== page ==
"I urge people to be careful about what they wear in the
mall," he said.
The Crossgates story started Monday evening, March 3, when Stephen
Downs, a 60-year old attorney with the state Commission on Judicial
Conduct, was arrested for trespass after he refused to either
take off a T-shirt sporting the most benign of anti-war messages,
or leave the premises. Downs had bought the offending shirt, and
had the statements put on it, at a mall store much like TSX. On
the back of his shirt was the statement, "Peace on Earth."
Downs' son, Roger, 31 of New Baltimore, also
bought a custom shirt that read "No War With Iraq" and
"Let Inspections Work." Subsequent news coverage of
the arrest, which went international by Tuesday evening, noted
how mall security guards were called by an employee of another
mall store when they saw the two men emerge from the store wearing
their new t-shirts.
Security Guard Robert Williams responded to the call, and confronted
the Downs in the Crossgates Mall food court, where he asked that
they take off their T-shirts, leave, or be arrested. Roger did
so but his father, stating his legal occupation, said he didn't
think he had to. Williams returned with a Guilderland police officer
who arrested and handcuffed
the 60-year old attorney, then spoke with him for an hour asking
Downs "to drop the whole thing and take the shirt off"
according to reports. He was repeatedly told the mall was private
property and what he was wearing was unacceptable, the same as
if he went to someone's home wearing something unacceptable.
"I said it's not the same thing, it's not a good analogy,"
said Steve Downs, who later insisted he wasn't protesting or demonstrating
by wearing the shirt. Guilderland Town Justice Kenneth Riddett
released Downs on his own recognizance and set a return date of
March 17. Two days later, The Pyramid Companies, a Syracuse-based
company that owns 17 malls, countless senior citizen and student
housing complexes, and office buildings throughout Upstate New
York, dropped all charges. But then on Friday, they fired Williams,
the security guard who was originally called in to confront the
Protests of between 100 and 250 people have occurred at the Crossgates
Mall in defense of both Wiliams and the Downs, on three occasions
since March 3. "Mall management determined the customers
in question were violating mall policy," added Earl Wells
of E3, speaking from a car phone in the Rochester area Monday
"Courts have affirmed that shopping malls
have the right to restrict actions and behaviors deemed inconsistent
with a shopping environment.""I've ordered new t-shirts,"
Fine said about TSX. "People are asking for the Give Peace
A Chance shirts. I'm also making Peace Is Not A Crime ones. We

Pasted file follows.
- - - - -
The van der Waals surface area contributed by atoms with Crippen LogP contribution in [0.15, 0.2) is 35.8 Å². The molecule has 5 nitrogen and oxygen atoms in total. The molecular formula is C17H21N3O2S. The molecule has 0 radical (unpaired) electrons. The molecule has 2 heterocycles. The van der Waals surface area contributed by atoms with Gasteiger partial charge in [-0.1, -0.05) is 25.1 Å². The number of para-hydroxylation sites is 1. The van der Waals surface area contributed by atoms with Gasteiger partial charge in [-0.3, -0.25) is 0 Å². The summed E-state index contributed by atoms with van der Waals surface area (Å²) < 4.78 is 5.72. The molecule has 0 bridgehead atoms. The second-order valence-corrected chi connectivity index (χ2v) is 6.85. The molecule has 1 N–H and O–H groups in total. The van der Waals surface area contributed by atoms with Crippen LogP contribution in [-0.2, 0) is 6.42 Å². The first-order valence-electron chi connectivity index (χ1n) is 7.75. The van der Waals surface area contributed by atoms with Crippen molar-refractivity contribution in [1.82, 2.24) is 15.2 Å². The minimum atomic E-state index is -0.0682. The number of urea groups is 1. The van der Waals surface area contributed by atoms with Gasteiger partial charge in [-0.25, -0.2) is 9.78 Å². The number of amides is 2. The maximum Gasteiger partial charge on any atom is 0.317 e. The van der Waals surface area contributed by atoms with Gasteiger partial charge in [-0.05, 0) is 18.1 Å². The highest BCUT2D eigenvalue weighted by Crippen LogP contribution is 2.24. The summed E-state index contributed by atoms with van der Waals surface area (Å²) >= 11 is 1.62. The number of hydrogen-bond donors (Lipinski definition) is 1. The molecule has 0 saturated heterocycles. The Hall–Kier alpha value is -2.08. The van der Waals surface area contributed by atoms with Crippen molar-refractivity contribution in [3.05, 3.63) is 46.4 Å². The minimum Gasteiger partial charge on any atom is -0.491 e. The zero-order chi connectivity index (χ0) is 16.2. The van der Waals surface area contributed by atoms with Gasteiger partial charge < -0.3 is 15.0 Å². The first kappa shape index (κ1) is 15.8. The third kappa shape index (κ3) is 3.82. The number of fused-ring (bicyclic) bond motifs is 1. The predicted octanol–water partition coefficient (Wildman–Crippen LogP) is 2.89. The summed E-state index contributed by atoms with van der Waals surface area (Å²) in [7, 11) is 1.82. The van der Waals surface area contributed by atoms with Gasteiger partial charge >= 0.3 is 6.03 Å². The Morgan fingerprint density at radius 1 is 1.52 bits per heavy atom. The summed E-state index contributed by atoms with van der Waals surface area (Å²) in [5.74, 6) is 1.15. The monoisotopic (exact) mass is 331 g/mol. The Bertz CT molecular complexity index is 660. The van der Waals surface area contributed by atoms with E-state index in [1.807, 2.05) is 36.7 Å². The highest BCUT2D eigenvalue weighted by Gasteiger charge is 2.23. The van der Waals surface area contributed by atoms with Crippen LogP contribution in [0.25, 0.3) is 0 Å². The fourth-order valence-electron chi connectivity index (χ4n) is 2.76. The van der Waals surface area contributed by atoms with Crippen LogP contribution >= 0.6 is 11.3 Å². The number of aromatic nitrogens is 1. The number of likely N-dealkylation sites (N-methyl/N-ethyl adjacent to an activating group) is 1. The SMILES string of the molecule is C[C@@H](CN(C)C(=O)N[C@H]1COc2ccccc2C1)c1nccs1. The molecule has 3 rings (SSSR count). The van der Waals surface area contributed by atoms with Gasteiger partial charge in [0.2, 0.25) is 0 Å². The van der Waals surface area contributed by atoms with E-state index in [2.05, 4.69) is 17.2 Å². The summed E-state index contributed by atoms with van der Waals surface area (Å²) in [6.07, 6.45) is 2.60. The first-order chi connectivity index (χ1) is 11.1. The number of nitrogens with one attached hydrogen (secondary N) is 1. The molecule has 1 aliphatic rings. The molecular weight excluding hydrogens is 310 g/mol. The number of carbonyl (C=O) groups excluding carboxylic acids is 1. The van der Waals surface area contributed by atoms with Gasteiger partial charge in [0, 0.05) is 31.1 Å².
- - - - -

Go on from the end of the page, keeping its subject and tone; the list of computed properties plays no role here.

won't display them, but it'll be there," he said. "I'm
pro peace, always have been. But I don't want to upset people."
Aren't you glad we don't have malls here in free-speaking Shandaken?
Vice President Dick Cheney served as Halliburton's
chief executive officer from 1995 to 2000. The company has since
come under heavy pressure because of concerns about its liabilities
and a probe by the Securities and Exchange Commission into its
accounting for cost overruns on construction projects.
At the time Cheney retired as CEO of Halliburton, to run along
side George W. Bush for control of the White House, the company
awarded him a $20 million dollar retirement package, saying it
was their legal prerogative to increase the size of that package
at any time to any amount they desired.
KBR is the exclusive logistics supplier for both the Navy and
the Army, providing services like cooking, construction, power
generation and fuel transportation. The contract recently won
from the Army is for 10 years and has no lid on costs, the only
logistical arrangement by the Army without an estimated cost.
The New York Times noted recently that the government business
has been well timed for Halliburton, whose stock price had tumbled
almost two-thirds in the last year because of concerns about its
asbestos liabilities, sagging profits in itsenergy business and
an investigation by the Securities and Exchange Commission into
its accounting practices back when Vice President Dick Cheney
ran the company.
Halliburton has declined any comment and referred all questions
Defense Department. Meanwhile, Halliburton Co. the world's No.
2 oil field services firm, did announce last week that it has
started a probe involving U.S. and Nigerian government officials
over theft of a radioactive device used at its Nigerian operations.Halliburton
said that it is concerned that the device's radioactive material
could be used to create a "dirty bomb," an explosive
device designed to scatter radioactivity in a densely populated
The device was in a locked storage box that weighs about 200 pounds
(90 kg) and is the size of a small car engine block. The device,
oil detection, was stolen in early December. Halliburton is saying
that its investigation also involves officials from the International
Atomic Energy Agency, which has been involved in recent UN searches
in Iraq. Cheney is still receiving deferred compensation from
Halliburton, but neither the company nor the White House would
specify how large his payment will be this year or how long the
payments will continue.
This is cash that he's already earned. Yet it's also cash that
Halliburton is accruing in part from its activities in Guantanamo
Bay and Afghanistan.